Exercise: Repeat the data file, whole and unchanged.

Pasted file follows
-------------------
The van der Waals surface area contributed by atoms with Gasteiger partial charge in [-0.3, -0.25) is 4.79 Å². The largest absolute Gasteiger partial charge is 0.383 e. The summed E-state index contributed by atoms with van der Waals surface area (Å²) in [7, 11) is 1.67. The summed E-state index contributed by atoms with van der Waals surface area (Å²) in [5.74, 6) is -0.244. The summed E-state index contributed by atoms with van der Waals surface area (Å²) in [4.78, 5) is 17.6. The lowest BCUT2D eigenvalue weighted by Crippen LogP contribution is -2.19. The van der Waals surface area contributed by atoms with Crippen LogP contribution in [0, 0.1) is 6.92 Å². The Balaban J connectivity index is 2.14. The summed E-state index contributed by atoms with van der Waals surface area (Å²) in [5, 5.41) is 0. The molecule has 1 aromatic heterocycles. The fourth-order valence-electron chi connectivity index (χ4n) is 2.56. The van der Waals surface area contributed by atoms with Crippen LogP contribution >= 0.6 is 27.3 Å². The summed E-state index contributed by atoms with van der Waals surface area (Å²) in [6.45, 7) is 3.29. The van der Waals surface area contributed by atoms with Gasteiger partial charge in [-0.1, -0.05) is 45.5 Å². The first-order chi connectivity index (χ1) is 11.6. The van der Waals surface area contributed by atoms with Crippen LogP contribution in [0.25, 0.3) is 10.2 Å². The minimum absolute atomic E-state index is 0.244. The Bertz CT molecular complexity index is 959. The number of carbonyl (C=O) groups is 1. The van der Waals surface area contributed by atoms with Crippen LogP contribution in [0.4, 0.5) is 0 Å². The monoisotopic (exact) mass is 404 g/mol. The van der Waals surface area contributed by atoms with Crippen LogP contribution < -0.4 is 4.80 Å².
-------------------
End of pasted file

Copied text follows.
The van der Waals surface area contributed by atoms with Gasteiger partial charge in [-0.3, -0.25) is 4.79 Å². The largest absolute Gasteiger partial charge is 0.383 e. The summed E-state index contributed by atoms with van der Waals surface area (Å²) in [7, 11) is 1.67. The summed E-state index contributed by atoms with van der Waals surface area (Å²) in [5.74, 6) is -0.244. The summed E-state index contributed by atoms with van der Waals surface area (Å²) in [4.78, 5) is 17.6. The lowest BCUT2D eigenvalue weighted by Crippen LogP contribution is -2.19. The van der Waals surface area contributed by atoms with Crippen LogP contribution in [0, 0.1) is 6.92 Å². The Balaban J connectivity index is 2.14. The summed E-state index contributed by atoms with van der Waals surface area (Å²) in [5, 5.41) is 0. The molecule has 1 aromatic heterocycles. The fourth-order valence-electron chi connectivity index (χ4n) is 2.56. The van der Waals surface area contributed by atoms with Crippen LogP contribution >= 0.6 is 27.3 Å². The summed E-state index contributed by atoms with van der Waals surface area (Å²) in [6.45, 7) is 3.29. The van der Waals surface area contributed by atoms with Gasteiger partial charge in [-0.1, -0.05) is 45.5 Å². The first-order chi connectivity index (χ1) is 11.6. The van der Waals surface area contributed by atoms with Crippen LogP contribution in [0.25, 0.3) is 10.2 Å². The minimum absolute atomic E-state index is 0.244. The Bertz CT molecular complexity index is 959. The number of carbonyl (C=O) groups is 1. The van der Waals surface area contributed by atoms with Crippen LogP contribution in [0.4, 0.5) is 0 Å². The monoisotopic (exact) mass is 404 g/mol. The van der Waals surface area contributed by atoms with Crippen LogP contribution < -0.4 is 4.80 Å².